- Trained on our vast library of engineering resources.

Polyethylene Resins Information

Polyethylene (PE) is the most common plastic material. All types of polyethylene are variants on the basic chemical formula (C2H4)H2. Different types are formed by varying the amount of C2H4 compound. Most polyethylene grades are known for their excellent chemical resistance and electrical insulation, strength, and light weight. Polyethylene is a thermoplastic, meaning it softens to a molten state when heated and hardens when cooled. They have the ability to endure many heating and cooling cycles without changes to the chemical makeup of the material. Various polyethylene grades are made from crude oil. Ethylene is created by heating petroleum (naphtha) in a controlled environment until ethylene is released and then transformed into polyethylene. Polyethylene is inexpensive, flexible, durable, and chemically resistant.

Types of Polyethylene Resins

Polyethylene may take several different forms with differing densities and mechanical properties based on its molecular structure. The three main types are high density polyethylene (HDPE), low density polyethylene (LDPE) and linear low density polyethylene (LLDE). 

Basic repeating unit for polyethylene

The basic repeating unit for all types of polyethylene.

LDPE is used to form a variety of commodity packaging applications, such as films for food wrapping and packaging. High density (HDPE) and ultra-high molecular weight polyethylene (UHMW PE) have good friction and mechanical properties and are used in containers, medical devices, wear parts, and engineered components. In comparison to other plastic resins, polyethylenes have low strength, hardness, and rigidity, but have high ductility, impact strength, and low surface friction.

High density polyethylene (HDPE) is used in a variety of applications and industries where excellent impact resistance, high tensile strength, low moisture absorption, and chemical/corrosion resistance properties are required.

Low density polyethylene (LDPE) has a density range of 0.910–0.940 g/cm3. This results in a lower tensile strength and increased ductility. LDPE is used for both rigid containers and plastic film applications such as plastic bags and film wrap.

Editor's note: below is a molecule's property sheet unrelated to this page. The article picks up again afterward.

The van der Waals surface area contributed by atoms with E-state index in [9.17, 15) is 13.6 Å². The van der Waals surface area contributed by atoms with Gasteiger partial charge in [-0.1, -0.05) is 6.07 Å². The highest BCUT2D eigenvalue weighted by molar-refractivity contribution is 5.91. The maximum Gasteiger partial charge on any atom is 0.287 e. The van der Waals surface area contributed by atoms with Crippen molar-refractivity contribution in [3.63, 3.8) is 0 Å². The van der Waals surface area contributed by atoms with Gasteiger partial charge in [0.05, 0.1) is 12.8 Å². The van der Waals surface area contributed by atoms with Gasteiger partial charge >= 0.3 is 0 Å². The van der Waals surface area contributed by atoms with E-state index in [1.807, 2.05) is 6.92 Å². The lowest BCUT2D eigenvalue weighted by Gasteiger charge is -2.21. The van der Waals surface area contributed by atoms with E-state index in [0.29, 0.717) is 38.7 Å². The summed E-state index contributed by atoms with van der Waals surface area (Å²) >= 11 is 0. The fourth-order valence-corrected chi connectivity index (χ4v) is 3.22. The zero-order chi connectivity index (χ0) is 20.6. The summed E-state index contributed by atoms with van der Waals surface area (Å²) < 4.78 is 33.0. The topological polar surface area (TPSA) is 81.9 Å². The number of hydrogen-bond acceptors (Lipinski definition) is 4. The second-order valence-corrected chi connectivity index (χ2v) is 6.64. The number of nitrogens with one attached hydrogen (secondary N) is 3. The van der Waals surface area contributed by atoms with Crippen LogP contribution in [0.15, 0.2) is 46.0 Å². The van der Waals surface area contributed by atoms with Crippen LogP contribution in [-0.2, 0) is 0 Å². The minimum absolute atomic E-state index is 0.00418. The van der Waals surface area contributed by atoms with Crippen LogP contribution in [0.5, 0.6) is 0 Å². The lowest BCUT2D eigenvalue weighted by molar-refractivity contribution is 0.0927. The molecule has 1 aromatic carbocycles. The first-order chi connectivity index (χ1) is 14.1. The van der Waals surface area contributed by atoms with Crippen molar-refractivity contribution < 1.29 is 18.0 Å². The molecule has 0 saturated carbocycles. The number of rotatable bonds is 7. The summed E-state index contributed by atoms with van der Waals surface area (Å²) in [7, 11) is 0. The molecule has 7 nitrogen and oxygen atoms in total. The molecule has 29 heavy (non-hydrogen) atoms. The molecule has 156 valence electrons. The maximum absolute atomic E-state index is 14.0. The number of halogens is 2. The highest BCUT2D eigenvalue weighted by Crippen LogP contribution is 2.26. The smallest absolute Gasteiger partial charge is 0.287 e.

Very low density polyethylene (VLDPE) has a density range of 0.880–0.915 g/cm3. VLDPEs are used for hose and tubing, ice and frozen food bags, food packaging and stretch wrap. They are also employed as impact modifiers when blended with other polymers.

Linear low density polyethylene (LLDPE) has a density range of 0.915–0.925 g/cm3. LLDPE has a higher tensile strength than LDPE, as well as higher impact and puncture resistance. LLDPE is used in packaging for film, bags, sheets, and industrial applications for cable coverings, containers, and pipe.

High molecular weight polyethylene (HMWPE) is commonly used for wear parts and abrasion resistant components in the conveyor and materials handling industry.

Ultra high molecular weight polyethylene (UHMWPE) provides a unique combination of low friction surface, high impact strength, and wear/corrosion resistance. UHMWPE  provides performance at temperatures down to -30°C. It is an excellent general-purpose plastic with self lubricating properties.

Cross-linked polyethylene (PEX or XLPE) is a medium- to high-density polyethylene containing cross-linked bonds in the molecular structure The cross linking changes the thermoplastic material into a thermoset. Cross-linked polyethylene has higher temperature resistance properties and improved chemical resistance.



Already a GlobalSpec user? Log in.

This is embarrasing...

An error occurred while processing the form. Please try again in a few minutes.

Customize Your GlobalSpec Experience

Category: Polyethylene Resins
Privacy Policy

This is embarrasing...

An error occurred while processing the form. Please try again in a few minutes.